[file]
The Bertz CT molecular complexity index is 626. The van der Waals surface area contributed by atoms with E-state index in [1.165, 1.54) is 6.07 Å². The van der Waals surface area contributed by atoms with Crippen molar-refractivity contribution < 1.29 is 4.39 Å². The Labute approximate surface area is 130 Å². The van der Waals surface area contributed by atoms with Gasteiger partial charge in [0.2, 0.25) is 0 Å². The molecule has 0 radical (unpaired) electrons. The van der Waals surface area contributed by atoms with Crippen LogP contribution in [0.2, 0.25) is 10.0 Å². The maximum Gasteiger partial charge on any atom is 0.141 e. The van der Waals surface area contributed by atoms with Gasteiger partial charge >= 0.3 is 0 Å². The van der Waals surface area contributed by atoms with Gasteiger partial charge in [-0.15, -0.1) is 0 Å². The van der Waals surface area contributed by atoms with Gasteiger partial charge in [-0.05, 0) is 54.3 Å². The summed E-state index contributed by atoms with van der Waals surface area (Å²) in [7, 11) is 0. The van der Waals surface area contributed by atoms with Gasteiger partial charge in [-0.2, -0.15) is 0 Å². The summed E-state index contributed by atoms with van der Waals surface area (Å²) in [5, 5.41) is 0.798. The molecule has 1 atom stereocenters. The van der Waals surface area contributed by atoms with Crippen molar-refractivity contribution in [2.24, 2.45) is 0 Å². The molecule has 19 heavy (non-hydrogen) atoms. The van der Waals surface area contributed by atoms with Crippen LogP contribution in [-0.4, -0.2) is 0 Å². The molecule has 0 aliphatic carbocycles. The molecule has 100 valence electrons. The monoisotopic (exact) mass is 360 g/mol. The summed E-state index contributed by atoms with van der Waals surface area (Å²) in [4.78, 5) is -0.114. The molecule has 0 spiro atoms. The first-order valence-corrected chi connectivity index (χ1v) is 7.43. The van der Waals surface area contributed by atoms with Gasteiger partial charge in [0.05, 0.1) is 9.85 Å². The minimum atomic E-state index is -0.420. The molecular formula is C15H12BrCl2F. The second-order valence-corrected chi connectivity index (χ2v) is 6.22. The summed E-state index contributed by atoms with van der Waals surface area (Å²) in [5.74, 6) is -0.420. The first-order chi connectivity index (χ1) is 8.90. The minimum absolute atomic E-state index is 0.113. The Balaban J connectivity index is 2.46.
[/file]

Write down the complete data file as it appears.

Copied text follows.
The Bertz CT molecular complexity index is 626. The van der Waals surface area contributed by atoms with E-state index in [1.165, 1.54) is 6.07 Å². The van der Waals surface area contributed by atoms with Crippen molar-refractivity contribution < 1.29 is 4.39 Å². The Labute approximate surface area is 130 Å². The van der Waals surface area contributed by atoms with Gasteiger partial charge in [0.2, 0.25) is 0 Å². The molecule has 0 radical (unpaired) electrons. The van der Waals surface area contributed by atoms with Crippen LogP contribution in [0.2, 0.25) is 10.0 Å². The maximum Gasteiger partial charge on any atom is 0.141 e. The van der Waals surface area contributed by atoms with Gasteiger partial charge >= 0.3 is 0 Å². The van der Waals surface area contributed by atoms with Gasteiger partial charge in [-0.15, -0.1) is 0 Å². The van der Waals surface area contributed by atoms with Gasteiger partial charge in [-0.05, 0) is 54.3 Å². The summed E-state index contributed by atoms with van der Waals surface area (Å²) in [7, 11) is 0. The van der Waals surface area contributed by atoms with Gasteiger partial charge in [-0.2, -0.15) is 0 Å². The summed E-state index contributed by atoms with van der Waals surface area (Å²) in [5, 5.41) is 0.798. The molecule has 1 atom stereocenters. The van der Waals surface area contributed by atoms with Crippen molar-refractivity contribution in [2.24, 2.45) is 0 Å². The molecule has 19 heavy (non-hydrogen) atoms. The van der Waals surface area contributed by atoms with Crippen LogP contribution in [-0.4, -0.2) is 0 Å². The molecule has 0 aliphatic carbocycles. The molecule has 100 valence electrons. The monoisotopic (exact) mass is 360 g/mol. The summed E-state index contributed by atoms with van der Waals surface area (Å²) in [4.78, 5) is -0.114. The molecule has 0 spiro atoms. The first-order valence-corrected chi connectivity index (χ1v) is 7.43. The van der Waals surface area contributed by atoms with Gasteiger partial charge in [0.05, 0.1) is 9.85 Å². The minimum atomic E-state index is -0.420. The molecular formula is C15H12BrCl2F. The second-order valence-corrected chi connectivity index (χ2v) is 6.22. The summed E-state index contributed by atoms with van der Waals surface area (Å²) in [5.74, 6) is -0.420. The first-order chi connectivity index (χ1) is 8.90. The minimum absolute atomic E-state index is 0.113. The Balaban J connectivity index is 2.46.